This book, #3 in the Longmire series, has a marvelous first sentence: “ I should have brought my gun.” Gradually, it’s revealed that he’s reading a Grimm’s Fairy Tale to some first graders. “My dad thinks you’re a butthole,” chimes in one. “You shoulda brought your gun,” says another.
Walt and Henry (and Dog) travel to Philadelphia to meet Walt’s daughter Kate’s boyfriend and his family. Since Vic is also from Philadelphia, Walt uses the opportunity to visit with her mother. Henry is participating in a Native American art exhibit at the Art Museum. Before he gets a chance to see her, Katie is badly injured in a fight with her boyfriend who seems to be disliked by virtually everyone. Then the boyfriend takes a flying leap off the Benjamin Franklin bridge. And the bodies begin to pile up.
One little tidbit I picked up was that American Indians intensely dislike the white name for them: “Native Americans,” since they don’t consider themselves American. At least according to Craig Johnson who should know, I guess.
George Guidall does his usual fine job of narration. EXCEPT for one HUGE mispronunciation that I have heard from other readers of books that take place in Philadelphia. The Schuylkill River is pronounced “schoo-kill” although the official pronunciation is “school-kill” but definitely *not* “sky-kill,” as anyone who grew up in the area knows full well.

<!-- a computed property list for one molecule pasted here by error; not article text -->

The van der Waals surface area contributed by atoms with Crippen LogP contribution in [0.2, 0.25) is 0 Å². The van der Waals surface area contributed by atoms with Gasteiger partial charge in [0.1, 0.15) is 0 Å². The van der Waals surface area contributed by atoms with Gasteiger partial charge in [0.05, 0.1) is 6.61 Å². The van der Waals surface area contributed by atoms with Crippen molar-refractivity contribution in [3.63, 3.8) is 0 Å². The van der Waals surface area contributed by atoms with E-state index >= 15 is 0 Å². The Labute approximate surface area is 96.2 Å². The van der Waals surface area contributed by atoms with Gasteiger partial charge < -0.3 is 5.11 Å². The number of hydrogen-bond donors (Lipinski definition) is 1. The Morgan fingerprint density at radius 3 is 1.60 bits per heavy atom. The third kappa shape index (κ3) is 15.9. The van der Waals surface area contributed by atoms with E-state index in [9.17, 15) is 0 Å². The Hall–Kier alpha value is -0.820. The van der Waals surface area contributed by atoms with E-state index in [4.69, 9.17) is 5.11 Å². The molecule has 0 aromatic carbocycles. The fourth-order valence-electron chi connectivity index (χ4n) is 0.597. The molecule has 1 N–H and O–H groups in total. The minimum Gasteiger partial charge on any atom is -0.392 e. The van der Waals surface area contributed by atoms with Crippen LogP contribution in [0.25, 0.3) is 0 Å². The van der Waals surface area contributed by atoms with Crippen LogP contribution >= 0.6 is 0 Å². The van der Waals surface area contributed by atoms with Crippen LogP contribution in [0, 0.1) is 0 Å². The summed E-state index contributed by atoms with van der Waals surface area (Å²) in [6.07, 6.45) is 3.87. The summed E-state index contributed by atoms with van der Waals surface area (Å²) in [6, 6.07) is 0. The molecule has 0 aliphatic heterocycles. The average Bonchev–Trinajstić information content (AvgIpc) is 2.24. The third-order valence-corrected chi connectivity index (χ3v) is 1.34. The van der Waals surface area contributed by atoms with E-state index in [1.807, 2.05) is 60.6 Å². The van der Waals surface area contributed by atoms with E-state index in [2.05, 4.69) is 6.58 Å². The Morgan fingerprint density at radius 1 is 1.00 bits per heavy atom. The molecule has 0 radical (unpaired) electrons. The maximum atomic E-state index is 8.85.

Couple problems I had with this book that made it less interesting than the others of the series I’ve read. Moving characters out of their home territory into an alien environment is always tricky. Walt is smart, granted, but on occasion he outsmarts the Philadelphia cops without even knowing the city. The business with Vic in front of her mother was a bit ridiculous. The Indian medicine ceremony in the ICU was absurd. Still, Johnson’s books have a nice mix of humor and character interaction.
I would recommend reading this series in order. In this title particularly, if you don’t know the characters and some of their backstory, you might be a little flummoxed.